- Allusion: this sonnet alludes to a previous, ‘Sonnet 77,’ in which a notebook also features.
Thy gift, thy tables, are within my brain
Full charactered with lasting memory,
Which shall above that idle rank remain,
Beyond all date, even to eternity:
In the first lines of ‘Sonnet 122,’ the speaker admits to having lost something the Youth gave him. Shakespeare uses the word “tables” in these lines. Contemporary readers should insert the word “notebook” here for clarity. The speaker gave this item away or misplaced it somehow. It was a specific gift he received at one point. Some believe that while others sonnets are fictionalized, that this one may be based around a real incident due to the triviality and randomness of the content.
The speaker describes the notebook as something that was meant to record the time the two spent together and everything the speaker felt about the Youth. But, the speaker says, he doesn’t need any such book to remind him of their happy times. He can remember them far better than a book can. He’ll keep their memory in his heart “Beyond all date, even to eternity.”
Or, at the least, so long as brain and heart
Have faculty by nature to subsist;
Till each to razed oblivion yield his part
Of thee, thy record never can be missed.
Or, the speaker adds at the beginning of the second quatrain, he’ll keep the Youth in his mind until he’s died. He’ll be there until his brain and heart fall into disrepair. His “record never can be missed,” the speaker adds. In these lines, he appears to be trying to make up for the fact that he rejects the Youth’s gift for what’s an unclear reason. If this person was his true love, as the previous sonnets have suggested, why disregard anything they gave him?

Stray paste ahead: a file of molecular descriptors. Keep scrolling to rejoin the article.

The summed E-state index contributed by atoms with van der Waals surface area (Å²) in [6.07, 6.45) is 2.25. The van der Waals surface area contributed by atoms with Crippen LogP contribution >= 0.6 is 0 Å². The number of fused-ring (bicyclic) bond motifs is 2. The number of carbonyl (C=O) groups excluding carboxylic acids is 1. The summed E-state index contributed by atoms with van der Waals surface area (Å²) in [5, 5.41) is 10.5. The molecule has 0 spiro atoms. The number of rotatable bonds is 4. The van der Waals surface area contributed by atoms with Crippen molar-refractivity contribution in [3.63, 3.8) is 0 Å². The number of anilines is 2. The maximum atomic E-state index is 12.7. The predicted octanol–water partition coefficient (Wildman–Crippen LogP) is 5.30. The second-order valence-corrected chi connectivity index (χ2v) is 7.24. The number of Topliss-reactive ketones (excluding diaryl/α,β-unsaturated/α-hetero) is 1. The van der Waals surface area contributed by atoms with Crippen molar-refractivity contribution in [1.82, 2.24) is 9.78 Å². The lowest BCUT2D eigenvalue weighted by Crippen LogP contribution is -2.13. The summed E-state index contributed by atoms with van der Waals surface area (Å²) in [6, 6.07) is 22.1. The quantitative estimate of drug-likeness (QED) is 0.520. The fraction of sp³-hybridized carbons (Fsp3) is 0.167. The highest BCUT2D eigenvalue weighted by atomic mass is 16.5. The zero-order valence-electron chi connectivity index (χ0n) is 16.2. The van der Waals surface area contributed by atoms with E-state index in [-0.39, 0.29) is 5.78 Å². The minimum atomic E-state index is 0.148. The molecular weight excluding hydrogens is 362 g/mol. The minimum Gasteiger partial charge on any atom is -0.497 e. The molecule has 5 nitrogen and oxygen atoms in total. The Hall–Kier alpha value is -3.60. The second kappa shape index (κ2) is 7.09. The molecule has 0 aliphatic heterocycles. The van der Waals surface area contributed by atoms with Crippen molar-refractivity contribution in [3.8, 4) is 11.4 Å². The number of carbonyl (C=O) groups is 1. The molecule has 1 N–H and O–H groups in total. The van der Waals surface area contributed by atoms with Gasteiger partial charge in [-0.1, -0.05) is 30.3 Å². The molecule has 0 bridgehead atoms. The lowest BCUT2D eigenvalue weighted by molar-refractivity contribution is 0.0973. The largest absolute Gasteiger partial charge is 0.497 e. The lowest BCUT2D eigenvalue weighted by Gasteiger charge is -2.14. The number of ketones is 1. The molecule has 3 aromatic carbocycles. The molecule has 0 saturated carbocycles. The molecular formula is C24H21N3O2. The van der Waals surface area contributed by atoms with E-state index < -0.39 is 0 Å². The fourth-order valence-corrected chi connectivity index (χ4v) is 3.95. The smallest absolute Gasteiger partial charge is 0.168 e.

That poor retention could not so much hold,
Nor need I tallies thy dear love to score;
Therefore to give them from me was I bold,
To trust those tables that receive thee more:
To keep an adjunct to remember thee
Were to import forgetfulness in me.
The book, the speaker adds, couldn’t hold onto the Youth’s memory with the same retention as he can. He doesn’t need to keep notes or tally the loving feelings he’s experienced. So, he was “bold” and gave the book away. One can’t help but wonder if the Youth minded this fact or if he was insulted by the speaker’s rejection of his gift.
In the final couplet, the speaker assay that if he’d kept the book and started taking notes in it, he’d be admitting that he’s forgetful. This is something that he doesn’t want to do. So, by rejecting it, he’s trying to confirm for the Youth that there’s no way he could ever be forgotten.
Readers who enjoyed ‘Sonnet 122’ should also consider reading some of the other William Shakespeare poems. For example:
- ‘Sonnet 64’ – a dark poem that speaks about Time’s power and ability to destroy the speaker’s love.
- ‘Sonnet 42’ – addressees the Youth’s misdeeds and the fact that he slept with the speaker’s mistress. Alludes to the future sonnets.
- ‘Sonnet 11’ – tells the Youth that it’s in his best interest to have children and prolong his beauty.